By Emily Kennard
The Durham VOICE
Hip-hop legend and pioneer Christopher “Play” Martin gives his students at N.C. Central University the ultimate lesson when he teaches Hip-Hop in Context 101. Students couldn’t ask for a better teacher than Martin.
Because he lived it.
“I feel like George Washington,” said Martin, a former member of the famous hip-hop duo Kid ‘N Play. “In most of the books, Kid ‘N Play is in there. It’s like George Washington coming out of the history books.”
Martin, an instructor at NCCU, uses his personal life experiences to teach students how hip hop can positively influence their lives – just as it did for Martin.
“It wasn’t just about the music; it was about the way of life,” said Imani Person, a NCCU junior who took Martin’s class last fall.
Growing in Queens, N.Y., Martin originally took an liking to music for a purely adolescent reason around the age of 18.
“The girls loved the music, and I loved what they loved,” he said.
But what started as a mere pastime evolved into an escape from the harsh environments that surrounded Martin.
“Music was my relief,” he said. “Music was a tool. It kept me sane. It kept me alive.”
Martin began MCing at local clubs to make money and soon found a group of other young MCs, including Christopher “Kid” Reid. As other MCs quit the profession in favor of more prosperous careers, Martin and Reid stood strong.
“When life kicked in and it was time for reality, we were the only two left standing,” Martin said.
And Kid ‘N Play was born.
Making three albums and four movies together from 1987 to 1995, Kid ‘N Play was one of the first successful mainstream hip-hop groups.
But their relationship was about more than just music. Reid taught Martin informal lessons on vocabulary and history.
“He was an untraditional teacher in my life,” Martin said about Reid.
After touring with artists such as Salt-n-Pepa, N.W.A and Tupac Shakur, the pair headed in different directions after eight years together.
“It’s like a marriage when they talk about how they lose their identity,” Martin said. “It’s a natural feeling, but it’s scary.”
But the separation wasn’t a result of hurt feelings.
“We never split up,” Martin said. “We didn’t break up, we grew up.”
For the next four years, Martin performed in gospel musicals, which he enjoyed due to the immediate feedback from the audience.
“It’s as close as we can be to the human experience right then and there,” Martin said.
Reconnecting with his film career, Martin moved to Durham in 2005 to produce the documentary “Welcome to Durham, USA,” which showcases gang problems in the area. The film won best full-length feature documentary in 2007 at the New York International Film Festival.
“It was really painful in a good way,” Martin said about making the film. “It took a lot out of me.”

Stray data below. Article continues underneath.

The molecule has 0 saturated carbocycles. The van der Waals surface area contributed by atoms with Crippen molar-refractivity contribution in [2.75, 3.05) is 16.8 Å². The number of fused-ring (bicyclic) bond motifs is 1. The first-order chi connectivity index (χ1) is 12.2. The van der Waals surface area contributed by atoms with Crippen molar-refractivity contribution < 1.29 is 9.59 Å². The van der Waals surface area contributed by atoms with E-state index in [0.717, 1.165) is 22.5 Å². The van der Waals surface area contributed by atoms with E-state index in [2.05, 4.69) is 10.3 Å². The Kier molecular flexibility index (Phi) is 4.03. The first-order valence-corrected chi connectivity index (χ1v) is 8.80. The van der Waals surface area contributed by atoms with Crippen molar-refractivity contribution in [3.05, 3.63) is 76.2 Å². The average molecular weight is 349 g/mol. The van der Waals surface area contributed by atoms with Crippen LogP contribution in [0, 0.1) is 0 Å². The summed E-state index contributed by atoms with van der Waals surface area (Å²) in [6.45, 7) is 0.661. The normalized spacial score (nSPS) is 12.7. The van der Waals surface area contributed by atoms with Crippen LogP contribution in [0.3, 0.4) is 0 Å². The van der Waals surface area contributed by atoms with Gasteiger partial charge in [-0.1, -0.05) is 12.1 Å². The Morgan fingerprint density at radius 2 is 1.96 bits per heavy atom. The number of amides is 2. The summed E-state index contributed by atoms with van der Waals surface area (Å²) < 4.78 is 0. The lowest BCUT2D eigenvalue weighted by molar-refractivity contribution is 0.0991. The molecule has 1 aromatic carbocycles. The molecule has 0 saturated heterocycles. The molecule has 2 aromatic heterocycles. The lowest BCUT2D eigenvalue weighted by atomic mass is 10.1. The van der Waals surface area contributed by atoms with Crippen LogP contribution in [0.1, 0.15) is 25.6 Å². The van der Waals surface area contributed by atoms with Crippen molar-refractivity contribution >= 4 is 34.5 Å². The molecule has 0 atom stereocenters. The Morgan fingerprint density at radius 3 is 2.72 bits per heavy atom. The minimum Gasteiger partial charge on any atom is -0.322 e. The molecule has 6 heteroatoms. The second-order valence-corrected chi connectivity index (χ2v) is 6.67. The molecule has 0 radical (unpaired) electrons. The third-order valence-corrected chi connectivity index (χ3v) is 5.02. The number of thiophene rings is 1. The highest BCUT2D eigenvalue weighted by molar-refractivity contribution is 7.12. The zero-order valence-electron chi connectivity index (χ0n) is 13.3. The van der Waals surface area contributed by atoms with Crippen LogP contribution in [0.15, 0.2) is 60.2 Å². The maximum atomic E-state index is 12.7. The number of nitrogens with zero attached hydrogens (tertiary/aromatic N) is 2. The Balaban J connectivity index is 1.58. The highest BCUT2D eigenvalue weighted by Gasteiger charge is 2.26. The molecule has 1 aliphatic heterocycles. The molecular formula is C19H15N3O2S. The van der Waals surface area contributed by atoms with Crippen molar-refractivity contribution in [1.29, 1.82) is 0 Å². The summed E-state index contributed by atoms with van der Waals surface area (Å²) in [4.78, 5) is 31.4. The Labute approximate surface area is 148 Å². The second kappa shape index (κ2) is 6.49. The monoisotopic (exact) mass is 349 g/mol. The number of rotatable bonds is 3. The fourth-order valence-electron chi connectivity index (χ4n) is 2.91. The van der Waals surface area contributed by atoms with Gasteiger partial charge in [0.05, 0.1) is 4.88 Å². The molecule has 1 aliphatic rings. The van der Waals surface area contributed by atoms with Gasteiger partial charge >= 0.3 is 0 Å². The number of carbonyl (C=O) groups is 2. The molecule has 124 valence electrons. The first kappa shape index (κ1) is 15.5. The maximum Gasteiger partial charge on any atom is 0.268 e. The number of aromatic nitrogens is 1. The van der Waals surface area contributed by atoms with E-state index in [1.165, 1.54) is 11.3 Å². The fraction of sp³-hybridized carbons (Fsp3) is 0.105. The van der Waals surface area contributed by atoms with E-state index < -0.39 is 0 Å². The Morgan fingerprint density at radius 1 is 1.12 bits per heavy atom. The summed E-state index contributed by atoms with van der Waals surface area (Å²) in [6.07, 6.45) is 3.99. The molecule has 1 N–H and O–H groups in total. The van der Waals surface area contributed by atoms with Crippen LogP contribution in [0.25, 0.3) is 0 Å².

Never planning to stay in Durham permanently, Martin’s plans changed with a teaching offer from the chancellor of NCCU.
In 2005, Martin started teaching his hip-hop class, which focuses on the four main elements of hip-hop culture: disc jockeys, MCs, graffiti and break dancing.
Martin, who only earned a GED, is a faculty favorite among students.
“He is someone who I could honestly say is the last of the Mohicans when it comes to being an honest person,” Person said. “Every day he wakes up to push you to be a better person.”
In addition to teaching, Martin is also the co-founder NCCU’s first record label, Eagle Media. Danny Boy, a senior at NCCU, is the first artist signed to the label. His record is set to release in 2010.
“I was so excited,” Boy said about the signing. “My dreams are finally coming true.”
Martin is also the co-founder of Brand Newz, a news Web site founded two years ago.
“I love sharing information,” he said. “Once I hear it and process it through my limited knowledge, I can pass it on.”
Mike Anderson, who works for Brand Newz, said the purpose of the site is to broadcast truthful and relevant news.
“It brings an understanding and awareness to viewers that regular media shy away from,” Anderson said. “It’s like going to a cookout in your backyard instead of a big dinner event.”
Beyond teaching and making music, Martin said Brand Newz is his biggest passion.
“In my life, right now, there’s no other feeling like it,” he said. “I want to be the Ted Turner dipped in chocolate.”
Martin said he plans to continue managing Brand Newz and teaching so he can help others use hip-hip as not only a music outlet but as a way to succeed in life.
“I consider him a legend,” Boy said about Martin. “In my book, he’ll always be a part of my story.”
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